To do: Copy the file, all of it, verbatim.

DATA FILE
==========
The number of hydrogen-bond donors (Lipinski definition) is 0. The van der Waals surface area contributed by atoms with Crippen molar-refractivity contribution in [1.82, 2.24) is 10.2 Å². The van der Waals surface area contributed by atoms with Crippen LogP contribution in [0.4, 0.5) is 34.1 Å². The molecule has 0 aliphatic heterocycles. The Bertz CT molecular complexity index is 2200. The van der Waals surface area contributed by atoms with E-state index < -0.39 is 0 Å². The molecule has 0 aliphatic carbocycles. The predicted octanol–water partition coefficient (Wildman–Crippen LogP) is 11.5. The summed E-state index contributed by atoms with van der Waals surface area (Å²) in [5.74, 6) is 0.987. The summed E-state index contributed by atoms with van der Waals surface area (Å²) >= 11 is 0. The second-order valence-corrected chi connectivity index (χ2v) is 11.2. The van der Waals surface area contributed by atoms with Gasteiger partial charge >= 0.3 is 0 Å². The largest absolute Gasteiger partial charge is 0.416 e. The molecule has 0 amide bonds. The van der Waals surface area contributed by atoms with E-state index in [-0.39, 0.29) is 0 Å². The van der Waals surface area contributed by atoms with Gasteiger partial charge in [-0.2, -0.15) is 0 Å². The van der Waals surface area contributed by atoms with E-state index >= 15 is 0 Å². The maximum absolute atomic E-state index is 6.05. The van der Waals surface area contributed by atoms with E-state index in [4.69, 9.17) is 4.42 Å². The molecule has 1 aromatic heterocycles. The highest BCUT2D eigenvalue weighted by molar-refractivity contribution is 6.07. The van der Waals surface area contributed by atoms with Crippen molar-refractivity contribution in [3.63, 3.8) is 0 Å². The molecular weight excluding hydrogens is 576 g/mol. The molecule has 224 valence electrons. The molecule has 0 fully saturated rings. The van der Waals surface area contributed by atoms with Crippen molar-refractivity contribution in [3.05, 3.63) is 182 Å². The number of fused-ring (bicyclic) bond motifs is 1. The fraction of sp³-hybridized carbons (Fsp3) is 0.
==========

The number of hydrogen-bond donors (Lipinski definition) is 0. The van der Waals surface area contributed by atoms with Crippen molar-refractivity contribution in [1.82, 2.24) is 10.2 Å². The van der Waals surface area contributed by atoms with Crippen LogP contribution in [0.4, 0.5) is 34.1 Å². The molecule has 0 aliphatic heterocycles. The Bertz CT molecular complexity index is 2200. The van der Waals surface area contributed by atoms with E-state index < -0.39 is 0 Å². The molecule has 0 aliphatic carbocycles. The predicted octanol–water partition coefficient (Wildman–Crippen LogP) is 11.5. The summed E-state index contributed by atoms with van der Waals surface area (Å²) in [5.74, 6) is 0.987. The summed E-state index contributed by atoms with van der Waals surface area (Å²) >= 11 is 0. The second-order valence-corrected chi connectivity index (χ2v) is 11.2. The van der Waals surface area contributed by atoms with Gasteiger partial charge >= 0.3 is 0 Å². The largest absolute Gasteiger partial charge is 0.416 e. The molecule has 0 amide bonds. The van der Waals surface area contributed by atoms with E-state index in [-0.39, 0.29) is 0 Å². The van der Waals surface area contributed by atoms with Gasteiger partial charge in [-0.2, -0.15) is 0 Å². The van der Waals surface area contributed by atoms with E-state index >= 15 is 0 Å². The maximum absolute atomic E-state index is 6.05. The van der Waals surface area contributed by atoms with E-state index in [4.69, 9.17) is 4.42 Å². The molecule has 1 aromatic heterocycles. The highest BCUT2D eigenvalue weighted by molar-refractivity contribution is 6.07. The van der Waals surface area contributed by atoms with Crippen molar-refractivity contribution in [3.63, 3.8) is 0 Å². The molecular weight excluding hydrogens is 576 g/mol. The molecule has 224 valence electrons. The molecule has 0 fully saturated rings. The van der Waals surface area contributed by atoms with Crippen molar-refractivity contribution in [3.05, 3.63) is 182 Å². The number of fused-ring (bicyclic) bond motifs is 1. The fraction of sp³-hybridized carbons (Fsp3) is 0.